Like many children today, half of my childhood was spent in a car. We pilgrimaged regularly to what was referred to as the center of the universe, Washington, D.C. to visit my grandparents, all 4 of whom lived there. However, unlike children today, we had no electronic devices to stave off boredom. Thus, my mother devised all manner of activities to keep my brother and me occupied.
One of these activities related to what is called ideational fluency, coming up with as many different ideas as possible. On a sheet of lined paper, my mother drew a table that had the name of a category across the top line and the alphabet going down the lines along the left side of the paper. (She made one of these for each of us). Then, she would start a timer (which back in those days meant she looked at her watch until it was exactly on the minute) and said “go,” timing us until three minutes had elapsed, at which time she would stay “stop.”
In that three minutes, my brother and I would list as many examples from the category as we could for each letter. For example, if the category was “Animals,” we would list “ant” and “aardvark” next to the A. (These were our go-to starters in the “Animals” category). “Zebra” would be listed beside the Z, of course, and so on. One point was awarded for each (accurate) item on the grid, though scoring is not a necessity. And, the time can be adjusted based on age, ability, etc.
Ideational fluency is an important aspect of creativity. Although we hear stories that seem to suggest that brilliant ideas come unprompted in a spark of inspiration, the reality is that the inspiration comes after a lot of hard work. Part of that hard work is trying to think of ideas. Neurologically speaking, generating ideas is the firing of neurons across different cells to search memory and bring together pieces of information from different storage places inside the brain. Ostensibly, the more we practice firing these neurons, the better we get at it. And, the more often we tap into different storage places in the brain and activate information there, the more primed each of these places is to be tapped again and connected with information from other areas.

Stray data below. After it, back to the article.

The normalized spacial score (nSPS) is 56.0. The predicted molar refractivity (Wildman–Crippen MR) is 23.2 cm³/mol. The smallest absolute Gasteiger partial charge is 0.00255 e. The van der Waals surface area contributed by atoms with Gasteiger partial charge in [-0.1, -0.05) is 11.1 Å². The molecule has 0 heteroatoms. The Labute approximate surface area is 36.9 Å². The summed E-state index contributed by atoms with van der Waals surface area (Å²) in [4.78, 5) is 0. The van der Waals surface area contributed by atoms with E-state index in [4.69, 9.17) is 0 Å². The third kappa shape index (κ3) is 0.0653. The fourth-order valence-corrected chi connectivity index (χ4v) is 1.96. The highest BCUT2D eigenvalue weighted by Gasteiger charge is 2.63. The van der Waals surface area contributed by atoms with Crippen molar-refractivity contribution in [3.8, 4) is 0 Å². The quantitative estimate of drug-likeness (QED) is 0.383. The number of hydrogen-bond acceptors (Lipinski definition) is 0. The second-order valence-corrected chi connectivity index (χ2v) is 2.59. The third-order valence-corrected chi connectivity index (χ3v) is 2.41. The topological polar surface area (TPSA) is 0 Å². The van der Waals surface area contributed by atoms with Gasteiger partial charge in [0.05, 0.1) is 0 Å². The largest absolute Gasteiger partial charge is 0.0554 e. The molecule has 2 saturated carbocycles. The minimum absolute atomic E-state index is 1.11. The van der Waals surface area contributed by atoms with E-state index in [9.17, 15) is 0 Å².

Although this activity does not task the participant with generating unique ideas (making unique combinations of concepts), the act of generating as many answers as possible, does give the brain practice in forging connections as memory is scanned to meet the letter requirements within a category.
In addition to improving my creative thinking skills, this activity did keep us entertained for a little while, and I learned a lot from items my brother (4 years my senior) entered into some of the more difficult categories. Invariably, my father would chime in from the front seat, throwing out exotic animals and other unusual entries to whatever category we were tackling.
Other categories you might use as you play include: Foods, Names, Colors, Body Parts, Machines, Furniture, Clothing, Sports, Games, Toys, Schools Supplies, Famous People, Things with Wheels, Cars. You get the idea. And, there may be categories that fit with your family’s interests. We were history nerds, so we often had categories that related to historical people and events. As the categories got narrower, the game got harder, and the benefit greater.
This is one variation on the theme of generating ideas. There are many others, including commercial games that are tons of fun for families and other groups. Here are a couple of examples:
If you have similar games that you play, let us know about them.